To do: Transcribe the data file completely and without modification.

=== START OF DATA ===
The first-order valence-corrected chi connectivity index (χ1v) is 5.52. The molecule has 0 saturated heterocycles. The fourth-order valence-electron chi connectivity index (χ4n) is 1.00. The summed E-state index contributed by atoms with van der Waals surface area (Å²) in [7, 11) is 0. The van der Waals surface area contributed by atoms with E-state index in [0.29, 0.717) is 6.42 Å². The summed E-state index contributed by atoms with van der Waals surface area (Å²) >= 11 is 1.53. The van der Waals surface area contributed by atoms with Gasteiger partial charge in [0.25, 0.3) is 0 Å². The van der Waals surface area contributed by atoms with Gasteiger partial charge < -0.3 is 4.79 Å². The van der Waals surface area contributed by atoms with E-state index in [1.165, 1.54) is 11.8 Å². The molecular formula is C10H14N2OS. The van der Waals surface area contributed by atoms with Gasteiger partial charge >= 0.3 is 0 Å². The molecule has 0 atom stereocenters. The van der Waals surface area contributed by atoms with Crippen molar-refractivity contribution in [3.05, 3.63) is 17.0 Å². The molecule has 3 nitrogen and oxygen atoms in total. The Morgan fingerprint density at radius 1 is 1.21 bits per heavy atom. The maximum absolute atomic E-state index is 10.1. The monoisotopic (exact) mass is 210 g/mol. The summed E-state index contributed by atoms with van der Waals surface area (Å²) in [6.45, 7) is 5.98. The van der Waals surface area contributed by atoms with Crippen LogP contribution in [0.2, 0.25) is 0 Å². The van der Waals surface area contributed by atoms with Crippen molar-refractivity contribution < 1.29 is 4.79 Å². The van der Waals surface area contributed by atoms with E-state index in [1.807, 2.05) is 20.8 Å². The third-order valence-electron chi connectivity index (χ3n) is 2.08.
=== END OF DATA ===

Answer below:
The first-order valence-corrected chi connectivity index (χ1v) is 5.52. The molecule has 0 saturated heterocycles. The fourth-order valence-electron chi connectivity index (χ4n) is 1.00. The summed E-state index contributed by atoms with van der Waals surface area (Å²) in [7, 11) is 0. The van der Waals surface area contributed by atoms with E-state index in [0.29, 0.717) is 6.42 Å². The summed E-state index contributed by atoms with van der Waals surface area (Å²) >= 11 is 1.53. The van der Waals surface area contributed by atoms with Gasteiger partial charge in [0.25, 0.3) is 0 Å². The van der Waals surface area contributed by atoms with Gasteiger partial charge < -0.3 is 4.79 Å². The van der Waals surface area contributed by atoms with E-state index in [1.165, 1.54) is 11.8 Å². The molecular formula is C10H14N2OS. The van der Waals surface area contributed by atoms with Gasteiger partial charge >= 0.3 is 0 Å². The molecule has 0 atom stereocenters. The van der Waals surface area contributed by atoms with Crippen molar-refractivity contribution in [3.05, 3.63) is 17.0 Å². The molecule has 3 nitrogen and oxygen atoms in total. The Morgan fingerprint density at radius 1 is 1.21 bits per heavy atom. The maximum absolute atomic E-state index is 10.1. The monoisotopic (exact) mass is 210 g/mol. The summed E-state index contributed by atoms with van der Waals surface area (Å²) in [6.45, 7) is 5.98. The van der Waals surface area contributed by atoms with Crippen LogP contribution in [0.2, 0.25) is 0 Å². The van der Waals surface area contributed by atoms with Crippen molar-refractivity contribution < 1.29 is 4.79 Å². The van der Waals surface area contributed by atoms with E-state index in [1.807, 2.05) is 20.8 Å². The third-order valence-electron chi connectivity index (χ3n) is 2.08.